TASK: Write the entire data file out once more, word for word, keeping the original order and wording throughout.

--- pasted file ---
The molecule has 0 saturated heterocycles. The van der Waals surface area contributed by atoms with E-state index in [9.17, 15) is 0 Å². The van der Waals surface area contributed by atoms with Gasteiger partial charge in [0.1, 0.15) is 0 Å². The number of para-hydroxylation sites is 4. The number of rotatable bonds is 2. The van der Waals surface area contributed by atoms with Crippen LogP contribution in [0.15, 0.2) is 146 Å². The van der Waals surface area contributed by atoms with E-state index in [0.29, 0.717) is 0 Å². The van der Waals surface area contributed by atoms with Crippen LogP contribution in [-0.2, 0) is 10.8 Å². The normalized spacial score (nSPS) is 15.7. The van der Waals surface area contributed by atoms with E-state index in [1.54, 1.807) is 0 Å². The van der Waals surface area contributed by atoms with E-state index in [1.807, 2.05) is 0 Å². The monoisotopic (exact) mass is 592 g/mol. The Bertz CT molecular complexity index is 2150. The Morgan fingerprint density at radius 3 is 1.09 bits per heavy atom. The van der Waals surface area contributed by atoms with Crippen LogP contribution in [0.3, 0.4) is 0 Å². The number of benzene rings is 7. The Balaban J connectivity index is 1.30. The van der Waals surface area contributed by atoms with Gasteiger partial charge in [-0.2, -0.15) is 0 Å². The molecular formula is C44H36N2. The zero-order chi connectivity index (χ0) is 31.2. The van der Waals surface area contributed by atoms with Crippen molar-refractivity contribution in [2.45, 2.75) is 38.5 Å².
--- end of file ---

The molecule has 0 saturated heterocycles. The van der Waals surface area contributed by atoms with E-state index in [9.17, 15) is 0 Å². The van der Waals surface area contributed by atoms with Gasteiger partial charge in [0.1, 0.15) is 0 Å². The number of para-hydroxylation sites is 4. The number of rotatable bonds is 2. The van der Waals surface area contributed by atoms with Crippen LogP contribution in [0.15, 0.2) is 146 Å². The van der Waals surface area contributed by atoms with E-state index in [0.29, 0.717) is 0 Å². The van der Waals surface area contributed by atoms with Crippen LogP contribution in [-0.2, 0) is 10.8 Å². The normalized spacial score (nSPS) is 15.7. The van der Waals surface area contributed by atoms with E-state index in [1.54, 1.807) is 0 Å². The van der Waals surface area contributed by atoms with E-state index in [1.807, 2.05) is 0 Å². The monoisotopic (exact) mass is 592 g/mol. The Bertz CT molecular complexity index is 2150. The Morgan fingerprint density at radius 3 is 1.09 bits per heavy atom. The van der Waals surface area contributed by atoms with Crippen LogP contribution in [0.3, 0.4) is 0 Å². The number of benzene rings is 7. The Balaban J connectivity index is 1.30. The van der Waals surface area contributed by atoms with Gasteiger partial charge in [-0.2, -0.15) is 0 Å². The molecular formula is C44H36N2. The zero-order chi connectivity index (χ0) is 31.2. The van der Waals surface area contributed by atoms with Crippen molar-refractivity contribution in [2.45, 2.75) is 38.5 Å².